Finsbury hit by rising commodity and labour costs

By Noli Dinkovski

- Last updated on GMT

More automation could offset rising labour costs, says Finsbury boss
More automation could offset rising labour costs, says Finsbury boss
A combination of high commodity prices and labour costs are a “constant attrition”, hindering growth at one of the UK’s biggest bakery firms, its group finance director has claimed.

Significant hikes in the price of butter, cocoa and sugar, together with the costs of the National Living Wage, had significantly impacted Finsbury Food Group’s financial performance in the past year, Steve Boyd told Food Manufacture​.

While suggesting there was little sign of any respite in the near future in either area, Boyd said Finsbury was well-placed to weather the storm, thanks to it being a highly diversified business.

Last month, Finsbury posted flat sales of £314.3M for the year ending July 1 2017. Profits rose by 4.2% (to £17.4M) on a like-for-like basis.

Grain D’Or, Finsbury’s north London operation earmarked for closure with the loss of 250 jobs, had been particularly affected by commodity price increases, Boyd said. Earlier this month, after a consultation with its workforce, Finsbury confirmed its plan to close the Grain D’Or site​.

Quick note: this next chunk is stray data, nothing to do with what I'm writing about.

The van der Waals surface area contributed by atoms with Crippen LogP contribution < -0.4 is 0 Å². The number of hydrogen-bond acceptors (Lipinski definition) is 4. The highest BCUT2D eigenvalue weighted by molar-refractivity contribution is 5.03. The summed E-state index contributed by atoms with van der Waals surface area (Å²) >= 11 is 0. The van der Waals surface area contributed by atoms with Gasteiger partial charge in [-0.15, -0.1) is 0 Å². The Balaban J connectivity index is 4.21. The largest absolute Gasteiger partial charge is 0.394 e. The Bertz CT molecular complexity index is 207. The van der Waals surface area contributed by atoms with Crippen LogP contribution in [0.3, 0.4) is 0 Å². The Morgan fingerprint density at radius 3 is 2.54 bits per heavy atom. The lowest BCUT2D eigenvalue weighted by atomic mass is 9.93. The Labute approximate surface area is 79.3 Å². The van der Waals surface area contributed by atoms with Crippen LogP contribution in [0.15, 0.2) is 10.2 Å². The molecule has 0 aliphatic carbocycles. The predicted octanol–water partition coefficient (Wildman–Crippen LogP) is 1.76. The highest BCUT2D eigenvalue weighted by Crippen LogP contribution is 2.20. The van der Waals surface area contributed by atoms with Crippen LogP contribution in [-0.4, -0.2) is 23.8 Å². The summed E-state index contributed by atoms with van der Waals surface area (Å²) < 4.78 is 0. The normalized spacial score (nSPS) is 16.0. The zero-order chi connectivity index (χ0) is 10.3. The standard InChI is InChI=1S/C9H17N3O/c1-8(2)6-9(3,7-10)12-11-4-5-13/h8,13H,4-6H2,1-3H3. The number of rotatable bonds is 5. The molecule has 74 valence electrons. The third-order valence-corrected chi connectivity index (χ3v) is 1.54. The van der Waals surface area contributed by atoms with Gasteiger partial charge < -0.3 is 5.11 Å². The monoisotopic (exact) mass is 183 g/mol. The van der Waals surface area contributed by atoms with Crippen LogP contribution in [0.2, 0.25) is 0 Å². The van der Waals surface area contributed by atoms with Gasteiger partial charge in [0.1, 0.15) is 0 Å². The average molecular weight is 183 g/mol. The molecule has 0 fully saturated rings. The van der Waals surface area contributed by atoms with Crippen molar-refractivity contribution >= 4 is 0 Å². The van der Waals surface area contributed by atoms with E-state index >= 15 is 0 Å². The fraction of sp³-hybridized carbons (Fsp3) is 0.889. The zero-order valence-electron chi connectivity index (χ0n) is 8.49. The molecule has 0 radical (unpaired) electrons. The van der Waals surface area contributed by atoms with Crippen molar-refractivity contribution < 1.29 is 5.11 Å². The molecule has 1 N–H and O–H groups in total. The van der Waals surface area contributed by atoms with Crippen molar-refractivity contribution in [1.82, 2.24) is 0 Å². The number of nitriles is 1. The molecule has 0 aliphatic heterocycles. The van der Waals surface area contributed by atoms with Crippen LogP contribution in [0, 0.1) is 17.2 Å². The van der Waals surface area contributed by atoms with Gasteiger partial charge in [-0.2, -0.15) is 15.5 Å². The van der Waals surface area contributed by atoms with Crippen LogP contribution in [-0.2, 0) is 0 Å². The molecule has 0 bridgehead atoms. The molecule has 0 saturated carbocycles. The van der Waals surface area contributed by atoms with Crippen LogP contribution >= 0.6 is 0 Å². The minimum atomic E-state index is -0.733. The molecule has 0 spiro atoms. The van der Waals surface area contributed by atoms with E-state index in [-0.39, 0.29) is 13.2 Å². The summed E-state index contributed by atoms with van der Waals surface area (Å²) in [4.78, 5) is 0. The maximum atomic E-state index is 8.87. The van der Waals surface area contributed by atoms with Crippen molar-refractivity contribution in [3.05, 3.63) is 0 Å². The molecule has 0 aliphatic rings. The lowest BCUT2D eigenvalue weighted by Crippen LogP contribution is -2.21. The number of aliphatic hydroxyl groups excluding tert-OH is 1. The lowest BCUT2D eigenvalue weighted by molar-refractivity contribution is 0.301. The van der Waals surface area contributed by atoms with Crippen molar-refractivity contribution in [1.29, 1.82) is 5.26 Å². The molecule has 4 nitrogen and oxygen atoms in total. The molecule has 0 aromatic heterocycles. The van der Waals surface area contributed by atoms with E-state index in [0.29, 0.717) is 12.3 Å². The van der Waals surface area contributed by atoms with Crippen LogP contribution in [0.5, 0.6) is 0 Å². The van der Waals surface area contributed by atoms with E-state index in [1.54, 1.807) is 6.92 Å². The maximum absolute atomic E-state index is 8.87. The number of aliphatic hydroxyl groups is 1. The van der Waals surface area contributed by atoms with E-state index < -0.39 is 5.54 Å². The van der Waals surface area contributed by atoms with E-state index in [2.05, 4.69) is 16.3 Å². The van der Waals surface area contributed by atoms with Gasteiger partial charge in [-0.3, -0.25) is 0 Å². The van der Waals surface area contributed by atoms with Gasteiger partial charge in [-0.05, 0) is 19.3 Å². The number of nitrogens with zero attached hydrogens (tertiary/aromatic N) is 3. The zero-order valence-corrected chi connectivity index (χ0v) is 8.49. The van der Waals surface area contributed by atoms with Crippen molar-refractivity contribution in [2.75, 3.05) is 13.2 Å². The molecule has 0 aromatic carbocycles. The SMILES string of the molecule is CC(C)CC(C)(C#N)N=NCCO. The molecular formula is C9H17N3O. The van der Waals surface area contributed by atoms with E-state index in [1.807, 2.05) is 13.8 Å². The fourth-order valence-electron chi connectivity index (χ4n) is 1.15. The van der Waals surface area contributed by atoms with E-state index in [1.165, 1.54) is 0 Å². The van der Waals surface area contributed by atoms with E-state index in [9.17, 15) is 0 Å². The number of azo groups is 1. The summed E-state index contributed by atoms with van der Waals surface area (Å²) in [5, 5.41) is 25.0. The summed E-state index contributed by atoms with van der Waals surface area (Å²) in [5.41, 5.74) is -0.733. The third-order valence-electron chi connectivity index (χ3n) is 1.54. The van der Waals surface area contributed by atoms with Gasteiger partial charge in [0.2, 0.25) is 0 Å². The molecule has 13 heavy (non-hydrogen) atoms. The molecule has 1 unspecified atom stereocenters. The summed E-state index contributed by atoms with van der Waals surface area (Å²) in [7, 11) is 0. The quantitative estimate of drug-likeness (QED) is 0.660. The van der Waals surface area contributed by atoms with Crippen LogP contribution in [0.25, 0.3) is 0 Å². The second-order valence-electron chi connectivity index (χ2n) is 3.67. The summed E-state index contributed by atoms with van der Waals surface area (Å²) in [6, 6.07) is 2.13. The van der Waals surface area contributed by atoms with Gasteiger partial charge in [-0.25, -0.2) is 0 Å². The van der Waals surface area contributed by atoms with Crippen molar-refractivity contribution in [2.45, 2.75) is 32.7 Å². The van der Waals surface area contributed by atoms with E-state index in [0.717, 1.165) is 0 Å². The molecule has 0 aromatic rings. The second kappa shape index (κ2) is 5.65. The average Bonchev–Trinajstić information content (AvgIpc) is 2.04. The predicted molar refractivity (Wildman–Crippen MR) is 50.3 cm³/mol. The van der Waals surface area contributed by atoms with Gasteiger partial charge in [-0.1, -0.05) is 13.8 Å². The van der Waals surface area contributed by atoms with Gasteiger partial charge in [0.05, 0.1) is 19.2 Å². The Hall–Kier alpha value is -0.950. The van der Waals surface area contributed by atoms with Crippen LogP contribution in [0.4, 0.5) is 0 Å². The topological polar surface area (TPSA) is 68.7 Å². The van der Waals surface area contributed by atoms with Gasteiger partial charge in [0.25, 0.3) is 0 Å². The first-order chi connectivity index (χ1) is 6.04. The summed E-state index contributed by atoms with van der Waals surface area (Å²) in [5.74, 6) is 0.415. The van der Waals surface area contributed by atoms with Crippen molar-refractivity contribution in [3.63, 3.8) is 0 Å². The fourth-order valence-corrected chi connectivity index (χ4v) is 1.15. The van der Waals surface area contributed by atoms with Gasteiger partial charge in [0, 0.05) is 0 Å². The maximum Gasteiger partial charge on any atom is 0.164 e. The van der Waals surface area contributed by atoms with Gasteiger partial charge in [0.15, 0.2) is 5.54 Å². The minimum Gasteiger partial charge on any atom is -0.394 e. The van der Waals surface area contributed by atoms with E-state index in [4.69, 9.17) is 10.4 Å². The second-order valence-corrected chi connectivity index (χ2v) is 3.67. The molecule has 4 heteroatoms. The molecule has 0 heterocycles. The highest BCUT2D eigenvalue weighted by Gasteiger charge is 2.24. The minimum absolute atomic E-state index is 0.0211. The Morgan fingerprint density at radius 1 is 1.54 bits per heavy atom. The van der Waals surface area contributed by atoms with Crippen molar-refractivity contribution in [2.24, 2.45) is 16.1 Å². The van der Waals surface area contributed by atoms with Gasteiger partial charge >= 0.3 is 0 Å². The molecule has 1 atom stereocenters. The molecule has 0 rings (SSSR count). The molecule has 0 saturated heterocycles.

‘So much dairy taken out of EU markets’

“Two years ago, butter was £2,000/t. Today, it is £5,500/t. With so much dairy taken out of EU markets in recent years, we can’t see anything happening that will change that price for at least another six months,”​ Boyd said.

“The trick is to re-engineer products to take the butter out. When it comes to something like a chocolate cake, you would be hard pressed to notice a change in taste – but for some pastries, this just isn’t possible. The north London site has been particularly affected by this.”

Boyd explained that the “natural implication”​ of high labour costs would be investment in more automation and, therefore, labour reduction.

“It’s not a deliberate strategy – it’s more about maintaining our cost competitiveness. Apart from the north London factory, there are no big plans to take out cost,”​ he added.

‘Maintaining our cost competitiveness’

Recent projects included the installation of a £12.5M cake line at its Cardiff site, which is now operational, and an update of the group’s IT systems. “Cardiff is a huge automation project, and all the spend for that was in the last financial year,”​ Boyd explained.

“Updating the IT systems is hugely important for us as well. When you acquire eight different businesses, you end up with eight different IT systems – converting them into one system drives efficiency and enables you to manufacture more leanly.”

In the past year, Finsbury has won a licensing contract with Mars, and launched a Mary Berry-branded cake range.

Boyd said the company now had a broad range of licences, and would continue to build on them in the year ahead. He also anticipated further growth in Europe, on the back of significant growth in licensed celebration cakes in France and the Benelux region.

Related topics: Business News, Bakery

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